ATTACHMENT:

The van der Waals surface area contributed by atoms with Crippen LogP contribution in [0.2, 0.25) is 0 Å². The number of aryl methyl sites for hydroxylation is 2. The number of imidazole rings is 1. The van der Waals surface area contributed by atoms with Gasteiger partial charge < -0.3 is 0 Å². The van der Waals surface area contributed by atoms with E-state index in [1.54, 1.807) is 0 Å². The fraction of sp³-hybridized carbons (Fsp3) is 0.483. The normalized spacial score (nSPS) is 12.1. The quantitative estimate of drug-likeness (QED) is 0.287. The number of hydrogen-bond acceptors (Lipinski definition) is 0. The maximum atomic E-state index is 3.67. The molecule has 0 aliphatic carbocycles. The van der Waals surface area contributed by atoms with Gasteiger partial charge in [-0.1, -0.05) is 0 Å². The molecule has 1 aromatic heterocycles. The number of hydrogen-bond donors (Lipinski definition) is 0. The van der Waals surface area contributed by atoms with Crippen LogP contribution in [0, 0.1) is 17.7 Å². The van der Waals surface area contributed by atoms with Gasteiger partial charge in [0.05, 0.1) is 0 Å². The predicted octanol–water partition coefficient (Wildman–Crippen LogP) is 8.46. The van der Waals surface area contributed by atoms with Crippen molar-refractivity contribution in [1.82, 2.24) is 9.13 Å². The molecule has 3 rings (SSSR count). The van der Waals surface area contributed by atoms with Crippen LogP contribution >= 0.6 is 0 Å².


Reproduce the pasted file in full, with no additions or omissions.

The van der Waals surface area contributed by atoms with Crippen LogP contribution in [0.2, 0.25) is 0 Å². The number of aryl methyl sites for hydroxylation is 2. The number of imidazole rings is 1. The van der Waals surface area contributed by atoms with Gasteiger partial charge < -0.3 is 0 Å². The van der Waals surface area contributed by atoms with E-state index in [1.54, 1.807) is 0 Å². The fraction of sp³-hybridized carbons (Fsp3) is 0.483. The normalized spacial score (nSPS) is 12.1. The quantitative estimate of drug-likeness (QED) is 0.287. The number of hydrogen-bond acceptors (Lipinski definition) is 0. The maximum atomic E-state index is 3.67. The molecule has 0 aliphatic carbocycles. The van der Waals surface area contributed by atoms with Gasteiger partial charge in [-0.1, -0.05) is 0 Å². The molecule has 1 aromatic heterocycles. The number of hydrogen-bond donors (Lipinski definition) is 0. The van der Waals surface area contributed by atoms with Crippen LogP contribution in [0, 0.1) is 17.7 Å². The van der Waals surface area contributed by atoms with Gasteiger partial charge in [0.05, 0.1) is 0 Å². The predicted octanol–water partition coefficient (Wildman–Crippen LogP) is 8.46. The van der Waals surface area contributed by atoms with Crippen molar-refractivity contribution in [1.82, 2.24) is 9.13 Å². The molecule has 3 rings (SSSR count). The van der Waals surface area contributed by atoms with Crippen LogP contribution >= 0.6 is 0 Å².